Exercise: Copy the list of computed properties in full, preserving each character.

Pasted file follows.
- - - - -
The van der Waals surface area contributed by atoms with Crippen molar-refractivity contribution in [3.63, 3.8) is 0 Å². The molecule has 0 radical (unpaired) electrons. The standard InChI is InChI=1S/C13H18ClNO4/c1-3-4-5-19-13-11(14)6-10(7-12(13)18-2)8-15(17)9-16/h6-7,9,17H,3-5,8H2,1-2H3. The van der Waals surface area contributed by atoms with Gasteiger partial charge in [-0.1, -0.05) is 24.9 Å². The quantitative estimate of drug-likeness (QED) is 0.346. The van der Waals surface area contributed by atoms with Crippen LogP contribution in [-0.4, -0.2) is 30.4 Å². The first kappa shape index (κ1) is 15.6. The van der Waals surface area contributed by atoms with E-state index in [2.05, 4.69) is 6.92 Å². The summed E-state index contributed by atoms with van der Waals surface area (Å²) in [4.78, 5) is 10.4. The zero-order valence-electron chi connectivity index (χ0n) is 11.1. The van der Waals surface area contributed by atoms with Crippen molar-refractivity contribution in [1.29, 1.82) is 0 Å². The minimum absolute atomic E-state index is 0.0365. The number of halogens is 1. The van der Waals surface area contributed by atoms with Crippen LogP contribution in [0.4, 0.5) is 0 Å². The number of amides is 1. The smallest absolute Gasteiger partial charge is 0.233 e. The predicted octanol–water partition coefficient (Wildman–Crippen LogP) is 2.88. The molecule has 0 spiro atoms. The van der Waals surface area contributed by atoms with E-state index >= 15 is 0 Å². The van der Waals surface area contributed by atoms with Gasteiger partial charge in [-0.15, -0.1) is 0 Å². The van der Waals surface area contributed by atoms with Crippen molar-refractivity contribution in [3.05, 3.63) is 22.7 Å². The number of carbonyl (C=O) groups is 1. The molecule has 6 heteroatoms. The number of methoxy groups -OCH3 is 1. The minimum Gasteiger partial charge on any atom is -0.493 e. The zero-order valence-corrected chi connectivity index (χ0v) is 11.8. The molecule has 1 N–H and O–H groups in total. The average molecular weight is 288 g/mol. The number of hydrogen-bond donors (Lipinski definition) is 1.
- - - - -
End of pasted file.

The van der Waals surface area contributed by atoms with Crippen molar-refractivity contribution in [3.63, 3.8) is 0 Å². The molecule has 0 radical (unpaired) electrons. The standard InChI is InChI=1S/C13H18ClNO4/c1-3-4-5-19-13-11(14)6-10(7-12(13)18-2)8-15(17)9-16/h6-7,9,17H,3-5,8H2,1-2H3. The van der Waals surface area contributed by atoms with Gasteiger partial charge in [-0.1, -0.05) is 24.9 Å². The quantitative estimate of drug-likeness (QED) is 0.346. The van der Waals surface area contributed by atoms with Crippen LogP contribution in [-0.4, -0.2) is 30.4 Å². The first kappa shape index (κ1) is 15.6. The van der Waals surface area contributed by atoms with E-state index in [2.05, 4.69) is 6.92 Å². The summed E-state index contributed by atoms with van der Waals surface area (Å²) in [4.78, 5) is 10.4. The zero-order valence-electron chi connectivity index (χ0n) is 11.1. The van der Waals surface area contributed by atoms with Crippen molar-refractivity contribution in [1.29, 1.82) is 0 Å². The minimum absolute atomic E-state index is 0.0365. The number of halogens is 1. The van der Waals surface area contributed by atoms with Crippen LogP contribution in [0.4, 0.5) is 0 Å². The number of amides is 1. The smallest absolute Gasteiger partial charge is 0.233 e. The predicted octanol–water partition coefficient (Wildman–Crippen LogP) is 2.88. The molecule has 0 spiro atoms. The van der Waals surface area contributed by atoms with E-state index >= 15 is 0 Å². The van der Waals surface area contributed by atoms with Gasteiger partial charge in [-0.15, -0.1) is 0 Å². The van der Waals surface area contributed by atoms with Crippen molar-refractivity contribution in [3.05, 3.63) is 22.7 Å². The number of carbonyl (C=O) groups is 1. The molecule has 6 heteroatoms. The number of methoxy groups -OCH3 is 1. The minimum Gasteiger partial charge on any atom is -0.493 e. The zero-order valence-corrected chi connectivity index (χ0v) is 11.8. The molecule has 1 N–H and O–H groups in total. The average molecular weight is 288 g/mol. The number of hydrogen-bond donors (Lipinski definition) is 1.